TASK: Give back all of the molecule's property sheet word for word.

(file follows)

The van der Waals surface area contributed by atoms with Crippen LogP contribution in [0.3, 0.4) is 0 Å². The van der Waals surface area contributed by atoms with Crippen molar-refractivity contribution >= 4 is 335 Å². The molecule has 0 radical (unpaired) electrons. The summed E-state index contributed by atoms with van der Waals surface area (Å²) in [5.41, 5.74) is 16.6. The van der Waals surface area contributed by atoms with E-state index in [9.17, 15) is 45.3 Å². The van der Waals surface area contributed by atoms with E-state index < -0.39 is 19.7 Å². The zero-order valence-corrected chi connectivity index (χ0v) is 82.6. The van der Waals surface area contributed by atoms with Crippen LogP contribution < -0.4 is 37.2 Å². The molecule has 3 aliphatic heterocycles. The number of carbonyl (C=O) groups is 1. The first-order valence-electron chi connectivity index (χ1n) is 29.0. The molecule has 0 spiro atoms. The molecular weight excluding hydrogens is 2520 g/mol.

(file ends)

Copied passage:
The van der Waals surface area contributed by atoms with Crippen LogP contribution in [0.3, 0.4) is 0 Å². The van der Waals surface area contributed by atoms with Crippen molar-refractivity contribution >= 4 is 335 Å². The molecule has 0 radical (unpaired) electrons. The summed E-state index contributed by atoms with van der Waals surface area (Å²) in [5.41, 5.74) is 16.6. The van der Waals surface area contributed by atoms with E-state index in [9.17, 15) is 45.3 Å². The van der Waals surface area contributed by atoms with E-state index < -0.39 is 19.7 Å². The zero-order valence-corrected chi connectivity index (χ0v) is 82.6. The van der Waals surface area contributed by atoms with Crippen LogP contribution < -0.4 is 37.2 Å². The molecule has 3 aliphatic heterocycles. The number of carbonyl (C=O) groups is 1. The first-order valence-electron chi connectivity index (χ1n) is 29.0. The molecule has 0 spiro atoms. The molecular weight excluding hydrogens is 2520 g/mol.